Coordinated Regulation of Extracellular Matrix
Synthesis by the MicroRNA-29 Family in the
Guadalupe Villarreal, Jr, Dong-Jin Oh, Min Hyung Kang, and Douglas J. Rhee
PURPOSE. The microRNA-29 (miR-29) family has emerged, in
various tissues, as a key modulator of extracellular matrix
(ECM) homeostasis. In this study, the authors investigate the
role of the miR-29 family in the regulation of ECM synthesis in
the trabecular meshwork (TM) under basal and TGF-?2 stimu-
METHODS. Human TM cells were incubated with 2.5 ng/mL
activated, recombinant human TGF-?2 for 24, 48, and 72
hours. A specific pharmacologic inhibitor was used to block
SMAD3 function in the context of TGF-?2 stimulation. Changes
in the expression of the miR-29 family were assessed by real-
time PCR. The effect of miR-29 molecules and inhibitors on
ECM levels was determined by immunoblot analysis.
RESULTS. All three members of the miR-29 family were ex-
pressed in cultured TM cells. Although the incubation of TM
cells with TGF-?2 induced miR-29a and suppressed miR-29b
levels, no significant effect was observed on miR-29c expres-
sion. Additional studies revealed that SMAD3 modulates miR-
29b expression under basal and TGF-?2 conditions. Subse-
quent gain- and loss-of-function experiments demonstrated that
the miR-29 family functions as a critical suppressor of various
ECM proteins under basal and TGF-?2 stimulatory conditions.
CONCLUSIONS. The findings derived from this study identify
the miR-29 family as a critical regulator of ECM expression in
the TM and suggest that its modulation by TGF-?2 may be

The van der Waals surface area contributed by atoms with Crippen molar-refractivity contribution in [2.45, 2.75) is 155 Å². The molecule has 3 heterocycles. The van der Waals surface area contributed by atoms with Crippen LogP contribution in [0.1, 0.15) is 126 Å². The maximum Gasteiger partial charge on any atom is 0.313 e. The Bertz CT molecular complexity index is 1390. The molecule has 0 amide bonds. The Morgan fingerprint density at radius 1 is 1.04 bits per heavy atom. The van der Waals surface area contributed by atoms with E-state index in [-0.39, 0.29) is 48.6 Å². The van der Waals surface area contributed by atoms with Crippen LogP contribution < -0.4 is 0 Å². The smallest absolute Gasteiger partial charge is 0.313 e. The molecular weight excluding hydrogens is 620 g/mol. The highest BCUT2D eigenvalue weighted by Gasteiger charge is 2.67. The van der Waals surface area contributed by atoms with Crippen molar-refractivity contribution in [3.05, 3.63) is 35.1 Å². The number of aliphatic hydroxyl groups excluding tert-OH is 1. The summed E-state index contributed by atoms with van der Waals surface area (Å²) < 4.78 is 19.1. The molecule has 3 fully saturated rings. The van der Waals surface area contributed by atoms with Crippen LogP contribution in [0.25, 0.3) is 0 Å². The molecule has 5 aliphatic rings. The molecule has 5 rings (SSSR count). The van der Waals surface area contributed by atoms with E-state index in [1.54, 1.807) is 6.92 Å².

important in controlling ECM synthesis. Together, these data
provide further insight into the complex regulatory mecha-
nisms mediating TGF-?2 signaling and ECM production in
the TM. (Invest Ophthalmol Vis Sci. 2011;52:3391–3397)
causes of blindness worldwide.1,2In the United States, glau-
coma is the leading cause of preventable blindness in persons
of Latino or African descent.3,4Despite modern treatment, the
estimated risk of blindness from glaucoma over a 15- to 20-year
period is between 7% and 24%.5,6Even in patients with im-
paired vision, but not blindness, vision loss can have profound
rimary open-angle glaucoma (POAG) is a chronic, degen-
erative optic neuropathy that represents one of the leading
consequences on daily functioning. For example, the extent of
visual field loss from glaucoma correlates to both an increased
risk of a motor vehicle accident and a fall with injury.7,8Recent
studies suggest that the number of Americans with open-angle
glaucoma will increase by 50% to 4.2 million by the year 2020.9
The progressive optic nerve damage seen in glaucoma re-
sults from an elevation of intraocular pressure (IOP) beyond
the structural and vascular capabilities of the optic nerve to
withstand. IOP is determined by the balance between aqueous
inflow and outflow. In POAG, elevated IOP results from im-
paired aqueous outflow.10Normally, between 80% and 90% of
aqueous outflow occurs through the trabecular meshwork
(TM), with the remaining 10% to 20% occurring through the